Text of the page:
I love the fact that you are continuing to do what generations of people have done in the past. Be self-reliant. Because of you blog, we are making a shift in our thinking. I thank you so much for sharing your knowledge.

Being prepared is essential.

Lynnet said...

Yes, so true. In our 3rd year of local eating here in Colorado, we mostly use what grows here, in season. I'm 'putting up' less. I just go ahead and get the olive oil, salt, tea, spices, and the occasional California veggie in mid-winter, without agonizing over it.

We can ripen tomatoes; we can overwinter hearty greens without added energy; most temperate fruit grows well here.

I'm happy with seasonality. Thank goodness we don't have zucchini year round! No need for strawberries in January, citrus year round, figs or dates. Plums and peaches are fine, grown in our yard, dried for winter.

Sense of Home said...

So much in this post to think about. Many people are making changes in their thinking, but small steps are best so that we find a sustainable, homemade (buzz words? Probably)life that is realistic for the long-term.

We too have been enjoying the garden and wild foods around us. Preserving this food for the winter when the snow is deep and tempertures drop below zero.

Excellent post.

-Brenda

Frogdancer said...

I make my own "maple" syrup.

Half a cup of water and a cup of brown sugar.
Plonk in a saucepan and stir until it's all combined. Don't boil.
Then put a dash of vanilla essence in it.
Done!
(From The Destitute Gourmet.)

We like maple syrup on our Saturday pancakes, but I just can't afford the quantities that my 4 galumphing teenage boys would go through. This recipe has been a lifesaver.

Hayden said...

I was a foodie, first, long before I became interested in "local." And there's a strong connection, because food grows yummy-est in areas that naturally fit it's needs, not in a hothouse.

To me, it seems that the most important loss is our celebration of regional cuisine. Embracing regional cuisine automatically means eating food where it is grown best, so you have some really positive desires tugging at you. Not only the "thou shalt nots" of political correctness, but the enthusiastic and knowledgeable embrace of well made, carefully selected food.

Food isn't only fuel, and sometimes I worry that this is missed. It's a huge motivator. In the areas where cuisine has led the way, people automatically tend to "do the right thing."

Gremlina said...

i love this post.

Paula said...

I just gotta point out to frogdancer that at least maple syrup is American.

Brown sugar usually comes from can sugar, which is grown in the tropics. Vanilla comes from an orchid that is grown in- yes- the tropics again. It would actually make more sense to use real maple syrup, carbon wise- the small batch producer is boiling it over renewable wood energy, as well.

That said, I think getting over being able to get what you want when you want it will take those of us attempting it some time. I fully expect that at some point in the foreseeable future that we won't be able to get what we want, when we want it, without having to pay extremely dearly for it. I'd rather just get used to it slowly as I learn to feed myself from what I can get locally, and I mean my backyard first, and my state second. I just think it's going to be easier to deal with gradually than getting the reality of it cold turkey.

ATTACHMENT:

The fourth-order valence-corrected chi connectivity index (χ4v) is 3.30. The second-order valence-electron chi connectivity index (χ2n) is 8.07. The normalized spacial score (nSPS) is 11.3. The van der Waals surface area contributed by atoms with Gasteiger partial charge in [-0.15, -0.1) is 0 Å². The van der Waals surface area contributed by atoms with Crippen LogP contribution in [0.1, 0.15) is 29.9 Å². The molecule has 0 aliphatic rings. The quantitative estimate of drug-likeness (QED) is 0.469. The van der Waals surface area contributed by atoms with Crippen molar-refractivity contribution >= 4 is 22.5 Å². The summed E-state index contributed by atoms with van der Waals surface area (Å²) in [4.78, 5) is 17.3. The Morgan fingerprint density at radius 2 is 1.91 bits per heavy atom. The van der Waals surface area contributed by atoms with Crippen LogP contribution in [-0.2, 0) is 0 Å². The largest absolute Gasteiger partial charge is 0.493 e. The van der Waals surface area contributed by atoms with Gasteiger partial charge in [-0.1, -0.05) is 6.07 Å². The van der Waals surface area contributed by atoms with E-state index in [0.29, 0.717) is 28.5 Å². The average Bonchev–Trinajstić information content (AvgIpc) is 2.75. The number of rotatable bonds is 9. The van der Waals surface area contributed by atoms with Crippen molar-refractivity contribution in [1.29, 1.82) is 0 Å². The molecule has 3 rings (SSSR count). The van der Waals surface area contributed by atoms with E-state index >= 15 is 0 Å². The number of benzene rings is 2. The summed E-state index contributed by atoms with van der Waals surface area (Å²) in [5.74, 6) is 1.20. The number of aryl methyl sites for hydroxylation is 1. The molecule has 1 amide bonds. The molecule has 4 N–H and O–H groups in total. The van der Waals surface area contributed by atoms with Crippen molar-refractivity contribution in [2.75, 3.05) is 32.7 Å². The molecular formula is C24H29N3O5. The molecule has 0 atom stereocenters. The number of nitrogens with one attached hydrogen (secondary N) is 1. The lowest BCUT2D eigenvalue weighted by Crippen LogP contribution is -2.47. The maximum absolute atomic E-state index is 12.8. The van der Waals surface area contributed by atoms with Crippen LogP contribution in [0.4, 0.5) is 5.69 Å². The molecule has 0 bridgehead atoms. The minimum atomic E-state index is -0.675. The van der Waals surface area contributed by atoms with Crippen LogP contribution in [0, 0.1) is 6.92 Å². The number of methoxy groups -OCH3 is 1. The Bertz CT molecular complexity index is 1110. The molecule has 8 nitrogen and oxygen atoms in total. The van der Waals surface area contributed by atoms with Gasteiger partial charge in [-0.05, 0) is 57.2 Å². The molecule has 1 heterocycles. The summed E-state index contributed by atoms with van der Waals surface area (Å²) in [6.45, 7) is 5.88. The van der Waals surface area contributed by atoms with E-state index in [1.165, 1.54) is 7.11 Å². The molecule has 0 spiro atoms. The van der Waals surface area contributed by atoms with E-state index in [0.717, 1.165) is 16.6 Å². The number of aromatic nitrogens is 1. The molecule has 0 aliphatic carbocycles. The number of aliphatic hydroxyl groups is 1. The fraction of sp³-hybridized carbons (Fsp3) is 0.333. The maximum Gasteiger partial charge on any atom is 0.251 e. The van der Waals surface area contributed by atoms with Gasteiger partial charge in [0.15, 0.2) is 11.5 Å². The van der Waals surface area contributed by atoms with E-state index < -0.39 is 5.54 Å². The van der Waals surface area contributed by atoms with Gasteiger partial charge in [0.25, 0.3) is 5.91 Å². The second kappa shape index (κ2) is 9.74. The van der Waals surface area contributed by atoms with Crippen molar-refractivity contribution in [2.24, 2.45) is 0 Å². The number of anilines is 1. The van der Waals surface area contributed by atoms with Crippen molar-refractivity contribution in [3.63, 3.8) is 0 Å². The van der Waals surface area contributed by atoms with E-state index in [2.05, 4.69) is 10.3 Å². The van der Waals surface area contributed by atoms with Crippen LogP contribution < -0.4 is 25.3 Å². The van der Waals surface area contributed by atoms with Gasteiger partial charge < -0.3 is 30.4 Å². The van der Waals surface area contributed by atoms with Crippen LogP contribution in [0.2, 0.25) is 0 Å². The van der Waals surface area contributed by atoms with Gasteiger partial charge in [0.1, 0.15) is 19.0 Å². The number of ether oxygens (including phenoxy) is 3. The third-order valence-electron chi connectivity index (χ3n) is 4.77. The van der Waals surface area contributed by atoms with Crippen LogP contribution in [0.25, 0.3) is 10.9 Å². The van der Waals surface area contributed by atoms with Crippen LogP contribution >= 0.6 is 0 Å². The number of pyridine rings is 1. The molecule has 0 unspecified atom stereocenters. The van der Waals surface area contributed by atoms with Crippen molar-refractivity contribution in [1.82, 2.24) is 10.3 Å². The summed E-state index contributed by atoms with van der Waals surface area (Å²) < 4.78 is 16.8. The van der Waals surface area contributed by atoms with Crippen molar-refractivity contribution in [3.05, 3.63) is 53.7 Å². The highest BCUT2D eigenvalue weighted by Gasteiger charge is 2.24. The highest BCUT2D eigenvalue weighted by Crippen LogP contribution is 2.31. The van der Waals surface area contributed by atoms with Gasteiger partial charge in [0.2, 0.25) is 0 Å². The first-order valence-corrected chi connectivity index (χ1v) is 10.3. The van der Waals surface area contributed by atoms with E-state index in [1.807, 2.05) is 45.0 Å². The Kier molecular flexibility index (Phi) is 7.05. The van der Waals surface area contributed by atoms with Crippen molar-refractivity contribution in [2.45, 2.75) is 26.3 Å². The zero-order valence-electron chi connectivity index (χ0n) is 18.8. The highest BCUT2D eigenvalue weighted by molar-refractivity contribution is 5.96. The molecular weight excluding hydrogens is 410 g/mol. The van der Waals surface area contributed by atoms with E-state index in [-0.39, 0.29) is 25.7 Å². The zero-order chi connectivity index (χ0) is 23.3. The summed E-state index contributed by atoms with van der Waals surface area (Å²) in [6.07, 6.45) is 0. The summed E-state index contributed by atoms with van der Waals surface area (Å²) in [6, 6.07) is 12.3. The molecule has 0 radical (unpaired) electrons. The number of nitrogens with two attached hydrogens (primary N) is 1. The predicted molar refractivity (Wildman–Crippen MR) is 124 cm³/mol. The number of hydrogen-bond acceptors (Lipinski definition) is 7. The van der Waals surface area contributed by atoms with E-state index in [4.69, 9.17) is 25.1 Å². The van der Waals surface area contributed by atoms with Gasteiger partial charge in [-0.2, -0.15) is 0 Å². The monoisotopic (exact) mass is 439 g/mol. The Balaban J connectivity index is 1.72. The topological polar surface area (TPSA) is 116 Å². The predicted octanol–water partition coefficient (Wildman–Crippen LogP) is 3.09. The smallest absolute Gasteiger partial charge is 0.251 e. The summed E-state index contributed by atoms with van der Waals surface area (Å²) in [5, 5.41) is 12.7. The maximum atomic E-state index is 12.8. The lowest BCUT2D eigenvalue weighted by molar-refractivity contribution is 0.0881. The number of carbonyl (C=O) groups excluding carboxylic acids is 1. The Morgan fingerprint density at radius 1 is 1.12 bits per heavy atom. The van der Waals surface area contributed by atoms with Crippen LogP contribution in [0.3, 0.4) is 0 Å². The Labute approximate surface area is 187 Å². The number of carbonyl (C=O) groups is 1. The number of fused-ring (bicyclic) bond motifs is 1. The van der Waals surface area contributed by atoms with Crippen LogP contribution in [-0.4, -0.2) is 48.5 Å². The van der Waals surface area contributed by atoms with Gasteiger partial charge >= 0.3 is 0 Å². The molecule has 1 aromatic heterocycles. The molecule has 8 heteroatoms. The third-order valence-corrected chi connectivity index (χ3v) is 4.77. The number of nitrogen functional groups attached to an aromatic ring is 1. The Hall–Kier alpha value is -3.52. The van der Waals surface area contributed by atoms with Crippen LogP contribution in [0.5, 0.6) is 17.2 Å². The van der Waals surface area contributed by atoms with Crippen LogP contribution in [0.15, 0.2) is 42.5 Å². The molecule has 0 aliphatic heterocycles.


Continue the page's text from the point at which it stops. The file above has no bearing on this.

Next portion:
So yeah- someday real maple syrup is going to be very rare treat. I sure hope I have my own bees by then....

Enjay said...

I'm struggling learning to garden in a completely different atmosphere than I spent most of my life in. It's trial and error and try again, but I'm learning.
If you enjoy maple syrup, why not plant a maple tree or two? Or try tapping other syrup bearing trees that you may already have like birch?

erins said...

What a great post. This is a really hard topic. I live in USA yet I buy bananas in my grocery store (bananas don't grow anywhere in the U.S.) Going green goes a whole lot deeper than bringing your own bags to the store.

Steven said...

Enjay, I think the gist of the post was about eating what truly was local, maybe sap bearing trees don't grow well in that area. In my travels up the west coast into Canada I saw mostly conifer trees not deciduous type vegetation.

Until we start thinking local is really local not just in our country we have a long ways to go. Shipping something from coast to coast is not doing anyone any good in the long run.

Anonymous said...

There's an article about making syrup from trees in the Pacific Northwest at http://www.motherearthnews.com/Real-Food/1979-01-01/We-Make-Sweet-Syrup-From-Pacific-Northwest-Trees.aspx. It appeared in the January/February issue of The Mother Earth News.

Anonymous said...

Sorry, the article about making syrup from NW trees was in the January/February *1979* issue of the Mother Earth News.

Sustainable Eats said...

Great post Nita. More thought definitely needs to go into much of this, including folks rushing to can everything that is local so that they can eat it out of season (as I once did.)

We are all taking babysteps but thanks to folks like you they can get bigger very quickly.

Chookie said...

I'm not convinced there is such a thing as a 'heritage foodshed' in the New World. The food plants I can grow, even the natives, are not indigenous. I think it's up to me and my culture and my gardening skill to decide what to grow. I grow sugar bananas. They take months to ripen, but that's fine as they aren't demanding plants. OTOH there is no point trying to grow anything with a chilling requirement here.
Due to the effects of the El Nino cycle, my chooks' food could be coming from a long way away, but that's less important to me than the plain advantages of backyard chooks.
Not every choice is clear-cut. Do what works, or what works close enough to keep you happy.

Lisa Rae said...

Lovely food for thought. Thank you.

I live in Alaska, where we can grow root veggies and coles. Anything else is pretty contrived, except for barley and moose and salmon and wild berries.

Wait, that's quite a bit of food! And we have birch syrup too.

Do I buy bananas? Yep, alot of them. Do I try to buy local as much as possible? Yep, I do.

Anyway, I just wanted to say thanks.

Mrs. Gryphon said...

I've been working at identifying what foods grow here, and when they grow. Turns out, even in central Ontario (Zone 3-5), we can grow an awful lot of stuff. Some things are simply impossible - citrus fruits, for example.
If I plan out what we need, I think that this coming year I should be able to put up plenty of local, in-season food so that we can eat quite well.
I've never thought about places where maple syrup isn't local. That's one blessing of living in a cold climate - we haz maple! However, when you mention labor intensive - maple takes a lot of time and effort. Literally gallons of sap must be boiled down to make a litre of syrup.
I recently read about "cider molasses" - seems that northern US settlers would boil fresh apple cider down to 1/7th of its volume and make an apple-flavored sweetener.